Those were the days (cont.)
Posted: Friday March 2, 2007 11:15PM; Updated: Monday March 5, 2007 5:28PM
But even in Steinbrenner's first season with the team, there was commotion. In a scene directly out of The Ice Storm, pitchers Fritz Peterson and Mike Kekich, the best of friends, announced that they were not only swapping wives, but entirely families too, right on down to their dogs. Said Yankees GM Lee McPhail, "We may have to call off Family Day."
Perhaps the most bizzare Steinbrenner spring came in 1982 when he decided to transform the Bronx Bombers into the Bronx Burners. "You can't underestimate the importance of speed," said Steinbrenner. After losing the '81 World Series to the Dodgers, Jackson was allowed to walk as a free agent, and Davey Collins was signed ostensibly to replace him. Harrison Dillard, a former Olympic hurdling champion, was brought into camp to teach the Yankees how to run. One day, the team was instructed to wear sweat suits instead of their uniforms and ran sprints in the outfield as Dillard took notes. Steinbrenner had run hurdles in college, prompting third baseman Graig Nettles to say, "They must have used ankle-high hurdles in those days." The speed experiment failed and the Yankees ended the season with their worst record since 1967.
As wild as Yankee springs in the past have been, they are not alone. From the mid-'80s through the early '90s, the Mets were the glamour team in New York and no strangers to controversy. In 1989, the tension between right fielder Darryl Strawberry and first baseman Keith Hernandez reached a boiling point. Dubbed "The Prince of Darkness" by Daily News columnist Mike Lupica, Hernandez had lobbied, off-the-record, for teammate Kevin McReynolds to win the 1988 NL MVP over Strawberry (Kirk Gibson won the award). When a reporter revealed this to Strawberry the following spring, the right fielder was primed for a confrontation. During the taking of the team photo, Strawberry -- who was positioned next to Hernandez -- said, "I don't want to sit next to no backstabber." Hernandez replied, "I'm tired of your baby crap." The two then exchanged punches in full view of TV cameras. Steve Wulf quipped in SI that Strawberry "finally hit the cut off man."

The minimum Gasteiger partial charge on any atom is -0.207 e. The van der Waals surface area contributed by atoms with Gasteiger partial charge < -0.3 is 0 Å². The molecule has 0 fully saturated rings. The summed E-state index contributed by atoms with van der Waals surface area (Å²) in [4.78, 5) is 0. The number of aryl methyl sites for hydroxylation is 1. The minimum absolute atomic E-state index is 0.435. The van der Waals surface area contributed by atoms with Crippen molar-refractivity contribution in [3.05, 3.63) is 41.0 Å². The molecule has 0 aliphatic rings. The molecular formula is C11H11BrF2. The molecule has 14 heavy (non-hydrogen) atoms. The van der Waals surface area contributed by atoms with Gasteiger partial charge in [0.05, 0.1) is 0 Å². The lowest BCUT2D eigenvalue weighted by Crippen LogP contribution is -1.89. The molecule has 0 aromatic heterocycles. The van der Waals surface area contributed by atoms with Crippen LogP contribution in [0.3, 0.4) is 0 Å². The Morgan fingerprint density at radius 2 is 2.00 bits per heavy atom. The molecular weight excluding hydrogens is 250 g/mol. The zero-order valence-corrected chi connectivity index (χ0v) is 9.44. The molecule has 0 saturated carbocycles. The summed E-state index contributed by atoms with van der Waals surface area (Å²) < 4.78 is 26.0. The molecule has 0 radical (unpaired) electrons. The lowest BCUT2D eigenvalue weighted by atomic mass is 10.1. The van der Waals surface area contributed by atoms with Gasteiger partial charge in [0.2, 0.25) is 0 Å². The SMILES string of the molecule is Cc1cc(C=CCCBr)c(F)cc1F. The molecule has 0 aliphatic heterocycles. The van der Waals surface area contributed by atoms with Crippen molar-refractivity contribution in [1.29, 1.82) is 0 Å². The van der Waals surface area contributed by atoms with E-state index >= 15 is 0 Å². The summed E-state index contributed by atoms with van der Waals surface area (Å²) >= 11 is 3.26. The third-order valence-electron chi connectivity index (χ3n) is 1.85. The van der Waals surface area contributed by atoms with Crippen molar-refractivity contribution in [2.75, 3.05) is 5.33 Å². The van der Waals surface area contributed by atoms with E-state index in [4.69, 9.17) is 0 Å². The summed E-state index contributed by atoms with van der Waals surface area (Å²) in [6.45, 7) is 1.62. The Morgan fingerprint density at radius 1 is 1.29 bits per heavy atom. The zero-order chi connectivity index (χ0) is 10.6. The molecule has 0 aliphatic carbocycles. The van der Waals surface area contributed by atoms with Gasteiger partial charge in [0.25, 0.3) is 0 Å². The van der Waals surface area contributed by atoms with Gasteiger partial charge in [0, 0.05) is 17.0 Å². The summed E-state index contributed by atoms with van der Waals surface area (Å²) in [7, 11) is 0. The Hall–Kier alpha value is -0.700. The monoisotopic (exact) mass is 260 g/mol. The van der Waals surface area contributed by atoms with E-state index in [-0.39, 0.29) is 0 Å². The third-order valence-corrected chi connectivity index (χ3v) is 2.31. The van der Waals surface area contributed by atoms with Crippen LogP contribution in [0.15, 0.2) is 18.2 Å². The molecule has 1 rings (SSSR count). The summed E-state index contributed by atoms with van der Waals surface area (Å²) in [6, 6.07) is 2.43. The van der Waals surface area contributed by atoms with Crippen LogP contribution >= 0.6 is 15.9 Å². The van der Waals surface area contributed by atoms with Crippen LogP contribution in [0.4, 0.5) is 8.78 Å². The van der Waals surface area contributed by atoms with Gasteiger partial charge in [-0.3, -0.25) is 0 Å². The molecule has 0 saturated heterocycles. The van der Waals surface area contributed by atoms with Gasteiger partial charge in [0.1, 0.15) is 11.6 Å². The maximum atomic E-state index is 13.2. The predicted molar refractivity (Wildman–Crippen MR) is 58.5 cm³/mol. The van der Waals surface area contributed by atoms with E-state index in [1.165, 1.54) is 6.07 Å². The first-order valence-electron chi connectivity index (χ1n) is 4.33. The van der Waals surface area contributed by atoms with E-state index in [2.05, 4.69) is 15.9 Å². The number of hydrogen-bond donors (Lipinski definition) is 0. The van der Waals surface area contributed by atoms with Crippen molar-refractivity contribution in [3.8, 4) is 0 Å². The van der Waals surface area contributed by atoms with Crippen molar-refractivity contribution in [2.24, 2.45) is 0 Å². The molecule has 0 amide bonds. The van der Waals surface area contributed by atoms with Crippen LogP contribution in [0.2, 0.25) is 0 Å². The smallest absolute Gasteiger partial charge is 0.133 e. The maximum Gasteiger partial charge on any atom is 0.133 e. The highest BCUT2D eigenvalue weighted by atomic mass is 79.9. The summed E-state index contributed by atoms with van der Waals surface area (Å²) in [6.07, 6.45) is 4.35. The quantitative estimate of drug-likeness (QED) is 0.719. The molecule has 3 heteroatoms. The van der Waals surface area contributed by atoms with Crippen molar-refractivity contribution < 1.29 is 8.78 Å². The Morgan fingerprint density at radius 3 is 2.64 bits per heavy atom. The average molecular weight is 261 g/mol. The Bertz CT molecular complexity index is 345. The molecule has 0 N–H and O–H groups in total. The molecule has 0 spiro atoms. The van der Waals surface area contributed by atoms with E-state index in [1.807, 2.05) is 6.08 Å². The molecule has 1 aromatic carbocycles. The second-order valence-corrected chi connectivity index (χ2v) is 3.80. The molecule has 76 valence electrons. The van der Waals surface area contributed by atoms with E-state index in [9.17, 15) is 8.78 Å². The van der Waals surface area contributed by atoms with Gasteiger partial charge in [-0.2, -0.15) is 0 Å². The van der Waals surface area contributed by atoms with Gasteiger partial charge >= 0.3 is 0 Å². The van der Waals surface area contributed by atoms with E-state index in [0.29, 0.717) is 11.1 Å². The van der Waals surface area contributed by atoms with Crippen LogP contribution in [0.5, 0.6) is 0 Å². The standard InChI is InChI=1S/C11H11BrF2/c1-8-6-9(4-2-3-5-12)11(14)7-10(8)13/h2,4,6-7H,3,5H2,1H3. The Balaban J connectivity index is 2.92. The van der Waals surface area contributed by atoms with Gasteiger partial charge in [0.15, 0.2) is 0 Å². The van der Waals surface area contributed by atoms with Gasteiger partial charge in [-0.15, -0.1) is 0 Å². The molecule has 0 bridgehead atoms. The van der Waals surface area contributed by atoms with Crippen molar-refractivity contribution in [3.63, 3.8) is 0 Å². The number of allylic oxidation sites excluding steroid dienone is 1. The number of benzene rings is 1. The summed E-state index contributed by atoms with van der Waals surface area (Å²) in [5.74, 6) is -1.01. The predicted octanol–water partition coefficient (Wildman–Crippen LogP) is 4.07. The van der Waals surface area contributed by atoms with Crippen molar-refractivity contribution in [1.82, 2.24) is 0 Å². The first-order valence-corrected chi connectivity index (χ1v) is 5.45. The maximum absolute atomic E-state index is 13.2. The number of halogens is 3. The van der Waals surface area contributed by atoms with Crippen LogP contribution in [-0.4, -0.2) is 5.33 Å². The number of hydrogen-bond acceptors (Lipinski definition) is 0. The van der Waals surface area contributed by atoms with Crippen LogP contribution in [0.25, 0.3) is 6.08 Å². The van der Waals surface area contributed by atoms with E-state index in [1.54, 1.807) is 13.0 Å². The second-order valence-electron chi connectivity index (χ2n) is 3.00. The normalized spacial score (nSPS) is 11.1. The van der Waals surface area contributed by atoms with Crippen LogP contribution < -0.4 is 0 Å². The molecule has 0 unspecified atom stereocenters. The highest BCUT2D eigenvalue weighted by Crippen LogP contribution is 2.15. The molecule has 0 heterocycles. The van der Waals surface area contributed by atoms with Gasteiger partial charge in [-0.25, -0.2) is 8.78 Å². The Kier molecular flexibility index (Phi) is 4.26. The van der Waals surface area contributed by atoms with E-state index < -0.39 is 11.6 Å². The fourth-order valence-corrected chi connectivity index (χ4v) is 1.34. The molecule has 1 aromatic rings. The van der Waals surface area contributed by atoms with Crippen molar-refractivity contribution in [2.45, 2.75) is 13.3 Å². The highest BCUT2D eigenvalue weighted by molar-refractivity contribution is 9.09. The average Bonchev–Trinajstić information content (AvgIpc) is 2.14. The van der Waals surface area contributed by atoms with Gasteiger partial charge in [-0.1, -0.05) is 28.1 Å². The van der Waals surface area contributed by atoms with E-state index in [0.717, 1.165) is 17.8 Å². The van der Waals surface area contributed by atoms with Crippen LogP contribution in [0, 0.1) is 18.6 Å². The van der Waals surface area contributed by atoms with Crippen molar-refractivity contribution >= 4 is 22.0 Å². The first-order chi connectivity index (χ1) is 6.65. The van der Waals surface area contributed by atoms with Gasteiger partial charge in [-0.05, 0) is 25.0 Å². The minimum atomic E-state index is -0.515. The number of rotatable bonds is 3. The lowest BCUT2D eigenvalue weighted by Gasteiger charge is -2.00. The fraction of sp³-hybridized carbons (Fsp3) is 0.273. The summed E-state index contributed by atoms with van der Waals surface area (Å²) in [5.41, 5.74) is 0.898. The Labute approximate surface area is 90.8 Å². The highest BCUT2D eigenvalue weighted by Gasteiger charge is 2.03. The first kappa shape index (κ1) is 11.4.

But the most vicious spring training fight came in '77. The Rangers made headlines when mild-mannered second baseman Lenny Randle attacked his manager, Frank Lucchesi, after being replaced by the rookie Bump Wills. Randle had never shown any signs of having a temper. He practiced yoga, was always accomodating with the fans and was the most popular player in the Rangers clubhouse. But when Lucchesi called Randle a punk for not handling the demotion well, Randle freaked and punched Lucchesi in the face repeatedly, shattering the manager's cheekbone. The Rangers suspended Randle for 30 days, fined him $10,000 and by the end of April, traded him to the Mets. Lucchesi, fired by Texas before the end of the season, sued Randle.
"It's not that I want a pound of flesh," Lucchesi said, "I want 175 pounds of justice." A year later, the two settled out of court and shook hands. "I hope he has 10 years of good luck in the big leagues," said Lucchesi. Randle played in the big leagues through '82, and then in Japan before retiring and trying his hand at stand-up comedy.